Character Creation Guide

Prelude: Hello There

The old man by the hearth eyes you as you approach. He beckons you to come closer.

“So, you’ve decided to join us. I was wondering how long it would take you to come warm yourself by the fire, this ship is too cold for my liking. Here, take the stool by me. Captain Xelp told me that we should be arriving at The Alabaster Isle tomorrow evening if the wind holds course. I can’t wait to be back on solid ground, when I go home again it won’t be by airship I assure you.”

He looks up at you quizzically, one grey eyebrow arched. You can see that his dark green tunic and cloak haven’t been washed recently. Underneath the dust and grime you can barely make out the insignia of The Apothecus Luminary, the chalice and serpent motif faded with age.

“Well don’t stand around all day like a Mulpin, have a seat.”

Part One: Rolling up your Statistics

You sit, wondering to yourself just what exactly a Mulpin is. The old man plops a small bag onto the short oaken table in front of the two of you. From it he pulls four old wooden dice and five platinum Scales.

“Up for a game?” he asks, while pulling a scrap of paper and a charcoal stick from his pack. "Here is how we play. We’ll each take turns rolling these four dice. If you roll any “ones” with your first toss each turn you may roll them again, but only once each turn! After you are done rolling, you pick any three of the numbers to keep and add them together. I’ll keep track of the results here on this paper. After each round we’ll compare scores to see who has the better luck. Once we’ve each rolled twelve times we both pick six of the scores we’ve rolled and if you have higher scores then I do I’ll give you one of these Scales."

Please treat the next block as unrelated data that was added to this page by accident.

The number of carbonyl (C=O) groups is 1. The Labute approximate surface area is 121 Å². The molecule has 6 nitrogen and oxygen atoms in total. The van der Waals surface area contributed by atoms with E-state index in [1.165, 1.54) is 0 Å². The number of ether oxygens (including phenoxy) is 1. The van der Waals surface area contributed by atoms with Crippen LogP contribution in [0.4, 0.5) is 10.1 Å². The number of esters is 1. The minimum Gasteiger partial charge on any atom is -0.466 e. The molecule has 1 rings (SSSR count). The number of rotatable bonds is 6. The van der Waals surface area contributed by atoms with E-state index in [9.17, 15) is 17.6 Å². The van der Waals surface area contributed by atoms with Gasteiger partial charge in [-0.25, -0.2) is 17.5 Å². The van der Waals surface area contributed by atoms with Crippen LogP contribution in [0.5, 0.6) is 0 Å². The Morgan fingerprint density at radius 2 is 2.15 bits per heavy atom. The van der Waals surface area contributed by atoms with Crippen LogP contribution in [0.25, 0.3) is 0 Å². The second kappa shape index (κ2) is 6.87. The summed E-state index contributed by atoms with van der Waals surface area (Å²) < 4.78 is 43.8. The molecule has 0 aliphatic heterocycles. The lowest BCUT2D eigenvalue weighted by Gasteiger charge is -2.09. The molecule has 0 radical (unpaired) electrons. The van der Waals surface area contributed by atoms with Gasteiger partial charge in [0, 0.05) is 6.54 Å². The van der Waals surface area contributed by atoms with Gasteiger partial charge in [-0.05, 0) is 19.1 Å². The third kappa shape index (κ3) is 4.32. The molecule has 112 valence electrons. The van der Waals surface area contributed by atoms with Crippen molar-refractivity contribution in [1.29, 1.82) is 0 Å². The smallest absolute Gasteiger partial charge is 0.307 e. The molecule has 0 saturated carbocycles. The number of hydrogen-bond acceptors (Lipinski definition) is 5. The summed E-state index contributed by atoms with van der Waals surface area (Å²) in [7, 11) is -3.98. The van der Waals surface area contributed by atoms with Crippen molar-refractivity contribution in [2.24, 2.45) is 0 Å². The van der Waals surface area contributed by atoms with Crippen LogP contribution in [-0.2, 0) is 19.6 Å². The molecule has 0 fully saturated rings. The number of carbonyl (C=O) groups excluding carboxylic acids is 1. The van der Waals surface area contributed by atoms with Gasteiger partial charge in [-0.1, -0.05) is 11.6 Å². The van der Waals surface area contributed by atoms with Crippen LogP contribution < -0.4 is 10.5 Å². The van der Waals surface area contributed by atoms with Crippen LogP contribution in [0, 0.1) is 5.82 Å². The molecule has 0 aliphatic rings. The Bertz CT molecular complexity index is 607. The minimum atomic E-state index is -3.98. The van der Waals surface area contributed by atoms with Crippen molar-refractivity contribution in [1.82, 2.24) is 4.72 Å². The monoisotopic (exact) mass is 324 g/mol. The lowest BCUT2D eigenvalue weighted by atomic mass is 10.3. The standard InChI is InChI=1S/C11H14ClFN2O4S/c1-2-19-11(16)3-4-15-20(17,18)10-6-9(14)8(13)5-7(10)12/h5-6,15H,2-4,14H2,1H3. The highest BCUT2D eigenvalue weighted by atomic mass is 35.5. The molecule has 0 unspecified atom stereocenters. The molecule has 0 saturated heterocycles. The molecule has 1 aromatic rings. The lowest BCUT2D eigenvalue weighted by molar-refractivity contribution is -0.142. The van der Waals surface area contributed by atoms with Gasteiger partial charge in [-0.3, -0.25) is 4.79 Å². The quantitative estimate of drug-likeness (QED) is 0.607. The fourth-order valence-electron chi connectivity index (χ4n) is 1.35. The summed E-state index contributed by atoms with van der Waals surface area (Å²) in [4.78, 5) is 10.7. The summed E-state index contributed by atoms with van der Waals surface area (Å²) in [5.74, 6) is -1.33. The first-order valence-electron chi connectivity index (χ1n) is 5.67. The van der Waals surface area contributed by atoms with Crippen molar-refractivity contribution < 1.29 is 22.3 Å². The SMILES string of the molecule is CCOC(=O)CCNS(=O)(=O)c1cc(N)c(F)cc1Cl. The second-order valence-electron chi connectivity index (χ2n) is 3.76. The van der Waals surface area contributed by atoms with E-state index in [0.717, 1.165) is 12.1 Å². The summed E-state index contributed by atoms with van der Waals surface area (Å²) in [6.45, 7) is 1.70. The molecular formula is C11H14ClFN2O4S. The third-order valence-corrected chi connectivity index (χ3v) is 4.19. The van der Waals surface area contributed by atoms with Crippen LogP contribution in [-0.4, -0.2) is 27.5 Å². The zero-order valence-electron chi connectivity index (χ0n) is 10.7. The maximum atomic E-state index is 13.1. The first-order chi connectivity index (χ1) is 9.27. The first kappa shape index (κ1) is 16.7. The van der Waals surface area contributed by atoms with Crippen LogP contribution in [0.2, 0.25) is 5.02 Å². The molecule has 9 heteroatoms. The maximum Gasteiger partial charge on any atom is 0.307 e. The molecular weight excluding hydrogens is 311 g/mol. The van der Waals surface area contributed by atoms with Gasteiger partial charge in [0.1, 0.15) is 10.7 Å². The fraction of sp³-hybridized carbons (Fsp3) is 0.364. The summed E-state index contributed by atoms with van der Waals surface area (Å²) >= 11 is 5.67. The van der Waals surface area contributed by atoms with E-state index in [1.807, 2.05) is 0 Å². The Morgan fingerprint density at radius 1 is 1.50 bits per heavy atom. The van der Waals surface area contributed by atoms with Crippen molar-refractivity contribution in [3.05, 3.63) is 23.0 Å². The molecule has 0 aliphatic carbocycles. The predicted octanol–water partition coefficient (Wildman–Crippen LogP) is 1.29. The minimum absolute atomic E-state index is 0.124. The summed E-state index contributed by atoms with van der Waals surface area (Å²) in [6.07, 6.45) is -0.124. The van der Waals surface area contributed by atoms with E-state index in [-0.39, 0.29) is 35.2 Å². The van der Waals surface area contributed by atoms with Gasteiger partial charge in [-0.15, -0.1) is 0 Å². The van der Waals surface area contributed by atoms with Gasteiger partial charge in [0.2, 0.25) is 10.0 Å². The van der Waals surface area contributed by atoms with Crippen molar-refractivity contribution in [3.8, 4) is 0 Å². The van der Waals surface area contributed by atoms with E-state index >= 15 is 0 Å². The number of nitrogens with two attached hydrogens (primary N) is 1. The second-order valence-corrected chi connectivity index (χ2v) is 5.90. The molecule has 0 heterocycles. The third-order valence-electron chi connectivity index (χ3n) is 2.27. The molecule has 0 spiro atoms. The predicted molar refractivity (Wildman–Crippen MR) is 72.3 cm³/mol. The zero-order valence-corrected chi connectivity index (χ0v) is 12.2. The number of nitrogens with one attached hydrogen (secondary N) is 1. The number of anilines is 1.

(Follow his instructions, you now have your six ability scores. Assign them as you see fit depending on what type of adventurer you wish to be.)

Part Two: Who and What are you?

“I can’t believe I lost all five games. Well, here’s your money. It looks like you need it more than I do.”

He slides the five coins over to your side of the table, frowning.

“You certainly are lucky though. That’s good.” He smiles again. “It must serve you well in your profession. What is your profession anyways?”

You think a moment to yourself about how professions, jobs, classes, it’s all just a label for what you’ve devoted your skills to. It occurs to you that not all races are well suited for certain jobs, a halfling bear wrestler would have a very short career after all.

The old man clears his throat.

“Not much of a talker I see. Hmm, let me start. I’m a human, clearly, as can be seen by my size and general shape. I’m a healer by trade and my name is Argle Fairweather. Ok, now you try.”

(Now is the time to pick your race and class, any race that doesn’t have a level adjustment is fine provided I have the book it is from, and if you want a race that has a level adjustment you’ll need to clear it through me first. Same principles apply to your class. Might as well think up a brief concept of what you look like too; if you are male, female, short, tall, fat, thin, blue eyed, brown eyed, red eyed, cloven hoofed, made of vapor, what have you. Hair color too, you know, unless you don’t have hair.)

You tell him who you are and where you’re from, leaving out the recent bit that happened in the tavern last week. No one needs to know about that. Who knew Orcs could make such strong liquor? You suppose that the name should have tipped you off, no one in their right mind orders a “Pancontinental Bargle Glaster” in an actual leather boot. You had almost missed getting on the airship in time because it felt like someone had removed your brain from your skull and put it in a jar, then dropped it and stepped on the pieces. All in all it was a good night, or at least it probably would have been if you could remember any of it after ordering the drink. You should probably just get a djinnahntohniq next time.